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Imagine snorkeling in idyllic island waters and coming across something like this. That’s the sight marine science instructor Jasmine Santana was confronted with when swimming at Catalina Island, some 22 miles off the Californian coast. Thankfully for her, the creature was dead – so she grabbed it by the tail and hauled it ashore.

What Santana had found was the largely intact carcass of a giant oarfish, a member of the Regalecidae family that can grow to 17 metres in length (about three times as big as the one pictured above!). While oarfish are found all over the globe, they are rarely observed alive in their natural environment. One reason for that may be their ability to inhabit waters as deep as 1 kilometre (roughly 3000 feet). They do however have a habit of coming to the surface when sick or dying, and occasionally being beached during wild storms, and as such they may well be a source of many legends about sea serpents – for instance, the following illustration is of a 16-foot-long oarfish found on a Bermuda beach in 1860, and which was described at that time as a sea serpent.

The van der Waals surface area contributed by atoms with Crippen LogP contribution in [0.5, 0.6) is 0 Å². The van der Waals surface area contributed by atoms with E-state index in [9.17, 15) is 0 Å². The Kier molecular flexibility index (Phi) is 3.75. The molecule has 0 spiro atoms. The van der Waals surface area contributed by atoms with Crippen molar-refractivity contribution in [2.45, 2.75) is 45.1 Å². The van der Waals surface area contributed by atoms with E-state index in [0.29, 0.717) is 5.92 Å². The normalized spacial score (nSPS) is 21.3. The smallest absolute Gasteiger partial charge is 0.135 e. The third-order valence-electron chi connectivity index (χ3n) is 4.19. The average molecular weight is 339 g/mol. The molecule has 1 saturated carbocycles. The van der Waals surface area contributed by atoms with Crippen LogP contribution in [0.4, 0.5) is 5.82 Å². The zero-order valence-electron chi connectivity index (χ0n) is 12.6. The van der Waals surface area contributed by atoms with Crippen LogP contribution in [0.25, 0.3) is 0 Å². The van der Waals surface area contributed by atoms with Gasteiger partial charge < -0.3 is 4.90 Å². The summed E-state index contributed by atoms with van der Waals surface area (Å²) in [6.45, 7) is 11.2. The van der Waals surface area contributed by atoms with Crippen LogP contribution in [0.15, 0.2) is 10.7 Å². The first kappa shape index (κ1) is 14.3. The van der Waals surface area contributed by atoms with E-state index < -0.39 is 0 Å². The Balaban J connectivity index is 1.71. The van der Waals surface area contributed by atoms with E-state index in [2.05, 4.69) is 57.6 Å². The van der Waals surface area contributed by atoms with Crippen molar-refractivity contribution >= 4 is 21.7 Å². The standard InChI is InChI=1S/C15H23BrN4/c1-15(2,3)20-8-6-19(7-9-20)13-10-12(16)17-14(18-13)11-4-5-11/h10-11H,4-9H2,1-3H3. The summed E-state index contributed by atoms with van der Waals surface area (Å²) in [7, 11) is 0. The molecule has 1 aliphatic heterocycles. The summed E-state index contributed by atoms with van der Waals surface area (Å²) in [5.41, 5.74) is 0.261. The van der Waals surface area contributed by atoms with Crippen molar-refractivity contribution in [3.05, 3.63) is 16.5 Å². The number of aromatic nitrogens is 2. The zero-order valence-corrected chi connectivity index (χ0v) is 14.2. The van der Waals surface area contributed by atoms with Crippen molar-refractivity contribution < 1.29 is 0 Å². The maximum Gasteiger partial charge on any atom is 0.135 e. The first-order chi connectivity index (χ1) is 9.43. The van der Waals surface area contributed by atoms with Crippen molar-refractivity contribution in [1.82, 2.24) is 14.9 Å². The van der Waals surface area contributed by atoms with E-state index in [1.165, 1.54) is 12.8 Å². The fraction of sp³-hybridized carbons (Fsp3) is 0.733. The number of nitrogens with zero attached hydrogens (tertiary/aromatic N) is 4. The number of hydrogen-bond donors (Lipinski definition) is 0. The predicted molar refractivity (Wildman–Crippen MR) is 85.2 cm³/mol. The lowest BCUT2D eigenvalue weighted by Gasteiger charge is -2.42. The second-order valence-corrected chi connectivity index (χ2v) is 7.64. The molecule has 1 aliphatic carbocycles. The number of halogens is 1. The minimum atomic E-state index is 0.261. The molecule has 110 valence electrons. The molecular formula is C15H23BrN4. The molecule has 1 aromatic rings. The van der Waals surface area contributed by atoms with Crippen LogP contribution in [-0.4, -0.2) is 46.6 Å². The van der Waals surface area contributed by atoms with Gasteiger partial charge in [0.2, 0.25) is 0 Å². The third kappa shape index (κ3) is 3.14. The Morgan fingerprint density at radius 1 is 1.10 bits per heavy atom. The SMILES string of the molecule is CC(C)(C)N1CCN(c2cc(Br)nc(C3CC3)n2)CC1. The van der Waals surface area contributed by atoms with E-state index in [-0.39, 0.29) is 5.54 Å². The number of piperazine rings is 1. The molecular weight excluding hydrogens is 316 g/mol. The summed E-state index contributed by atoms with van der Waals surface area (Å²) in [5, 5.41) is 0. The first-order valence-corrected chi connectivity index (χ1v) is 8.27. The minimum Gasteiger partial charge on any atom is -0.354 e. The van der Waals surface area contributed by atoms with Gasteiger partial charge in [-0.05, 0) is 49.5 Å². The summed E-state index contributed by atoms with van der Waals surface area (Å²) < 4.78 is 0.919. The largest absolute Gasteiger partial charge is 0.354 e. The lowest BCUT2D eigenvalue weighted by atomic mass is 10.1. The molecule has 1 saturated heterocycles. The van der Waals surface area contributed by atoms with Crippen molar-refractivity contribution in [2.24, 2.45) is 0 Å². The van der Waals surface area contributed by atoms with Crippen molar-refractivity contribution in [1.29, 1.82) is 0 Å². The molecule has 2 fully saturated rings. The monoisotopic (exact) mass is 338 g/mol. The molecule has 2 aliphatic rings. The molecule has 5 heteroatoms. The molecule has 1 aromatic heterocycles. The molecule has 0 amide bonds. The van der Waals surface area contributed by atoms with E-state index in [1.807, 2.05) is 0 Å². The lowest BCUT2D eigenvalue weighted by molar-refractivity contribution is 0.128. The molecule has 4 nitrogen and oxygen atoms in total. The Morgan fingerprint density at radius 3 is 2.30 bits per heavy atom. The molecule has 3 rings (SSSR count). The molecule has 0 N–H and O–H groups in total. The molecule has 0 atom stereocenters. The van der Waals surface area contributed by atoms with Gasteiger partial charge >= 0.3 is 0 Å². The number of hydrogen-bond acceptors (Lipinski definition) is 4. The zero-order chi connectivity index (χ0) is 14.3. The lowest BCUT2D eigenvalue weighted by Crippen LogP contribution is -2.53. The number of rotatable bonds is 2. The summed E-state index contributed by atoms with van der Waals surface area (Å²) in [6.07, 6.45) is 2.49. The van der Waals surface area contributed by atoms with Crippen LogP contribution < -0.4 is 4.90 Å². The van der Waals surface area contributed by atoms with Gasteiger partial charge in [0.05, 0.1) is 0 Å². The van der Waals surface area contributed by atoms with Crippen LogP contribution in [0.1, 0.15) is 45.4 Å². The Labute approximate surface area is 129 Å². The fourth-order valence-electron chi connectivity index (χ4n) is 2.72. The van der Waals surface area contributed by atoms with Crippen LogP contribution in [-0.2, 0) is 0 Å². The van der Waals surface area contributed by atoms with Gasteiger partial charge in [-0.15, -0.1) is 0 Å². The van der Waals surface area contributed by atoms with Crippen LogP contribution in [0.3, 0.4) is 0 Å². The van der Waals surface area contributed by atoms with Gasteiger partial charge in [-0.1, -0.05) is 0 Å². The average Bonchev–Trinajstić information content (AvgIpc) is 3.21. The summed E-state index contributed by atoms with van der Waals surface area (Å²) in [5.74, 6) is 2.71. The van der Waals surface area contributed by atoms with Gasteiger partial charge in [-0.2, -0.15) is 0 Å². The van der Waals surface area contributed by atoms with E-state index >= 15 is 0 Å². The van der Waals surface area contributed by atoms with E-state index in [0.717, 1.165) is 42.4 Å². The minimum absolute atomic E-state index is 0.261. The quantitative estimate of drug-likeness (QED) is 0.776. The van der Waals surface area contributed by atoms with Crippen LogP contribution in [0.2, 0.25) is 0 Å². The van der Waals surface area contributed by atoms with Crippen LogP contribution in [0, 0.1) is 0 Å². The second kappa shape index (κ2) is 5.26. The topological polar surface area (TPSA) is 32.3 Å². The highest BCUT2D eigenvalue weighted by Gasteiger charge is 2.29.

Bermuda beach 'sea serpent' (oarfish)

Oarfish have on rare occasions been caught on video in their natural environment via remotely operated underwater vehicles – the following YouTube clip has some amazing footage of a ‘small’ oarfish:

Other folklore surrounding oarfish includes the Japanese belief that the appearance of the Slender Oarfish (Regalecus russelii) – the ‘Messenger from the Sea God’s Palace’ – in shallow coastal waters foretells impending earthquakes.

And while the newly discovered oarfish makes for an impressive photo, it still doesn’t top this 1996 photo of a 23-foot-long oarfish discovered by U.S. servicemen on the shore of a San Diego beach:

23 Foot Long Oarfish

(via io9/KTLA.com)